It is like the board game Guess Who. You divide the group into two teams sitting in neatly set up rows of chairs. One person from each team is picked to guess who the judge has in mind from the other team. (The judges must write the name down as proof.)
The pickers switch off asking yes or no questions (i.e. does he wear glasses). Any one who doesn’t fit in with the answer must sit down until the picker guesses who.
That team gets a point and two new people are picked and you do it all over again.
One person sits a little ways away from the group, not looking at the group. You pick someone to say “Hello,” and the person’s name. Suggest that they use a different voice. The person then has to try to figure out who was greeting them.
*Have one person sit facing the group. (This person is in the “hot seat.”) The teacher will write a vocabulary word on a piece of paper and hold it up behind the contestant in the hot seat for everyone to see. Then the group has to try and get the hot seat contestant to guess the word by giving hints and clues.* Spelling Word Practice
|That’s Not Funny!
One student sits in a chair in front of the class and the students have to try to make that student laugh without speaking. The teacher can time each student to see who can last the longest.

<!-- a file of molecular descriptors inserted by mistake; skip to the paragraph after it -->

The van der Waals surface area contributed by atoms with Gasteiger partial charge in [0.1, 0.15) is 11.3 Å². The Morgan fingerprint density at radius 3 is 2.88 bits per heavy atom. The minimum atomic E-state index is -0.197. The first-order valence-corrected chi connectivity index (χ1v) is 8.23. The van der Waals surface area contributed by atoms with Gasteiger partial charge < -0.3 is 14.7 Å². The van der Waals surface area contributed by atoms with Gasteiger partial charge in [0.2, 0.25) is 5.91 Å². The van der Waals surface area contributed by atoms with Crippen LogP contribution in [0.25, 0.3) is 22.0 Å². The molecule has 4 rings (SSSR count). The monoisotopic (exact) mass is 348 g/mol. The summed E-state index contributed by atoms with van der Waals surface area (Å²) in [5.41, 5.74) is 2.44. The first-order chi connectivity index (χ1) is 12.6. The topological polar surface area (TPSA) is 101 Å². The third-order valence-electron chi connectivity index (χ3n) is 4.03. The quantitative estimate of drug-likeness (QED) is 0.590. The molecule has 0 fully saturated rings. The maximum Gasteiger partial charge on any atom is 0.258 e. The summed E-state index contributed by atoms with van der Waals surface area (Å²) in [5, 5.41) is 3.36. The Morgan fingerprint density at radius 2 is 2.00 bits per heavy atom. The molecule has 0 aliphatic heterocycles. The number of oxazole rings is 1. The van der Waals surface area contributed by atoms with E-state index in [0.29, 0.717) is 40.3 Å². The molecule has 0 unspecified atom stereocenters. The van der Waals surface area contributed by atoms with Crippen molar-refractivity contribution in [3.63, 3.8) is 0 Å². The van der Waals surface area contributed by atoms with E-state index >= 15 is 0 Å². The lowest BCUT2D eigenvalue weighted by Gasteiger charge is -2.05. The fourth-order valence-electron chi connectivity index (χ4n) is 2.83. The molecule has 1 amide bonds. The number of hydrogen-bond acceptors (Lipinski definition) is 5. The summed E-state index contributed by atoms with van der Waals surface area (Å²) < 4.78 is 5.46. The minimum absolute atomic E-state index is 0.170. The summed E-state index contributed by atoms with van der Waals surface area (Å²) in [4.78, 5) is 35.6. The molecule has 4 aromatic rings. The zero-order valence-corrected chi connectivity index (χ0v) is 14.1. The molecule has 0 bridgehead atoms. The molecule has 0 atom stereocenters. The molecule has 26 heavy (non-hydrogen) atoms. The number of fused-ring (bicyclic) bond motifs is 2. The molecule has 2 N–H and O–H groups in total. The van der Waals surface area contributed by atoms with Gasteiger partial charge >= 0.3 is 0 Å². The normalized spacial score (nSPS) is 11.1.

This is like one of those story-building games, only it’s all about building an image. Nothing changes or moves. I like to play it with my eyes closed because it’s easier to build the image.
It’s called “Polaroid” because the image develops, like a Polaroid picture.
One player starts with anything, like, “a penny.” Someone else adds a detail the he or she actually imagines when picturing a penny – a 1978 penny. The next player adds yet another detail. “On a red checkered table cloth.” Again, the direction here is not to tell a story, not to try to be cute, but simply to say what you’re seeing.
1. Arrange the group in a circle.
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